It turned out that Duane had gotten really bored with session playing and the reason he was in Jacksonville was to start a new band. Once word got around this became the focal point for the burgeoning hippy community in Jax and we started getting together at least once a week, setting up huge piles of gear and jamming all day long. After a while Duane had pretty much decided on who he wanted for his band. Jaimoe came with him, Berry Oakley was the bass player and Berry convinced Duane that Dickey Betts would add a very cool new twist to things. Damn was Berry right! There were several drummers trying for a spot too. Jaimoe kept telling Duane that I was the one, but back then I was a pretty introverted player. Humility was what I had been taught and humility and rock and roll don't really go together. I think Duane decided that Jaimoe was right but I also think that he felt I needed an attitude adjustment if I was going to play in his band.

I will never forget the day. We were jamming in an open field surrounded by woods next to the #1 AM radio station in Jax: WAPE. Well we got into a shuffle and it really wasn't going anywhere. I did my usual "Oh god they're all looking at me" and pulled back. Duane turned around, stared me square in the eyes and played a screaming lick that just yelled "Come on mother fucker, play". To which I further retreated. Well he did it again, I pulled back again but then on the third or fourth time I realized that he was showing me up in front of all of those people and I started to get mad. I began to beat my drums like I was hittin him upside the head. We kept this up for quite a while. I mean we were locked eye to eye glaring at each other and the music just took off. In my anger, I forgot to be afraid and started playing the drums. Finally Duane smiled, pointed at me and said "there ya go". It was like he reached inside of me and flicked a switch. The light went off in my head "you can play so stop apologizing" It was that epiphany that made me capable of doing what I have done for the last 42+ years. It was Duane that caused that epiphany.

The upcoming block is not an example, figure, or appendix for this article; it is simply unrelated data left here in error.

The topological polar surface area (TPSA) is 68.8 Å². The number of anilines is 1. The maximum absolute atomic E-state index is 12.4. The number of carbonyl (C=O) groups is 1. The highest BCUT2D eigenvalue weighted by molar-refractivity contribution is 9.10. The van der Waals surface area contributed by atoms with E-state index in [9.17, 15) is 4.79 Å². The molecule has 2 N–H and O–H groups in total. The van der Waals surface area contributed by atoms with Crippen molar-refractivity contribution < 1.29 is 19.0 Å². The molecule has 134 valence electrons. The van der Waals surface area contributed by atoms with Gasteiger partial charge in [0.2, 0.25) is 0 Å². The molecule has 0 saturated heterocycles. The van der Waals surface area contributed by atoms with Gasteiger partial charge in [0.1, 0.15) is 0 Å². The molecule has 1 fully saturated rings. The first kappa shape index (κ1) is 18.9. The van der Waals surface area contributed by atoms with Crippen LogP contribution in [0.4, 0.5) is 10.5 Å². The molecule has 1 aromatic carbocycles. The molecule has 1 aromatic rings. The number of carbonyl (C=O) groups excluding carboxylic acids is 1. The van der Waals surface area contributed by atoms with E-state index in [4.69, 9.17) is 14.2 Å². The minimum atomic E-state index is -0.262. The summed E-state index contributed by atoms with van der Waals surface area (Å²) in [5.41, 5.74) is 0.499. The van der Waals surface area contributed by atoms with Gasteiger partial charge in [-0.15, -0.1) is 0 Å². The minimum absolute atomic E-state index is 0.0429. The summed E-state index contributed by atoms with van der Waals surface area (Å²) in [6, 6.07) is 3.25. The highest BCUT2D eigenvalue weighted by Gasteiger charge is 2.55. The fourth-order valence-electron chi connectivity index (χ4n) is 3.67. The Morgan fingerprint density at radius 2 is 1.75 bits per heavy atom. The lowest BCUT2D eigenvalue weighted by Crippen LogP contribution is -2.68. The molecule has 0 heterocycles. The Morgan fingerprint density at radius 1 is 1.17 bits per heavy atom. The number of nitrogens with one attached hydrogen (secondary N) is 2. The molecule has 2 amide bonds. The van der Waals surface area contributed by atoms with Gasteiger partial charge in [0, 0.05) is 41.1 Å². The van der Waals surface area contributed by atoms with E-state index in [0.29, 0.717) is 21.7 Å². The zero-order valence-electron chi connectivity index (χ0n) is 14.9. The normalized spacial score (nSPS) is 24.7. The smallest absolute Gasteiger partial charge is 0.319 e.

Duane Allman was the most powerful character I have ever known. After 40 years I still have dreams that I run into him. There is a part of me that will not let him go. He most certainly changed my life and touched the lives of everyone fortunate enough to be around him. He asked me to join the band. We started rehearsals and learned a few tunes "Trouble No More" being the first. Then he called his baby bro. He was absolutely right that there was no one else alive that could sing in that band.

Duane, I miss you, I love you and I always will.

THANK YOU !!!!!!


  1. Thank you for sharing the story of the beginning of your relationship with Duane. He would be proud of the Allman Brothers Band's accomplishments. I know it's been hard long, hard road~

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  3. Long live Duane !!

  4. Thank you for that Butch. I would like to suggest you consider writing your own memoirs. There is really so little written about the Allman Brothers Band, just the book by Randy Poe, the little book written by Willie Perkins, the book by Red Dog and the infamous book "Midnight Riders which, in any event, ends in 1994. I understand Gregg is working on a memoir and you being extremely literate would probably do a great one as well. I am only 44 years old and I really wish I could have seen Duane play. It's hard to believe he was only 25 when he left this world. He seemed the maturity of a much older man.

  5. Great story. I guess we can blame Duane for giving us your over inflated ego.

  6. This was such a great story! I wish I could have been around in those days and had the pleasure of meeting such talented individuals. Thanks for sharing and I look forward to reading more of your posts!

  7. Francine BlackwellJuly 18, 2011 at 1:19 AM

    This post was so heart warming. I'm sure that it was very difficult for you to write.
    You need to know that there are people out there that so appreciate your sharing these lovely memories. Thank You.
    Best Wishes to you,

  8. Butch, I am quite sure Duane is smiling down on his baby bro right now. What a great story, and I have heard many having lived in Macon for years before coming back to FL. ABB and friends :-) are in my heart and will be forever. You are great. Rock on! As for anonymous, I will simply say that I do not allow such narrow minded, inside the box types to take up my happy space in life. Assholes are like opinions, everybody has one right!

  9. Although I was a little over 8 months old when he died, Duane changed my life too. Since finally *getting* the ABB, and hearing all of the amazing stuff y'all were doing...together...I have never, ever been able to listen to music in the same way. And for that I am grateful.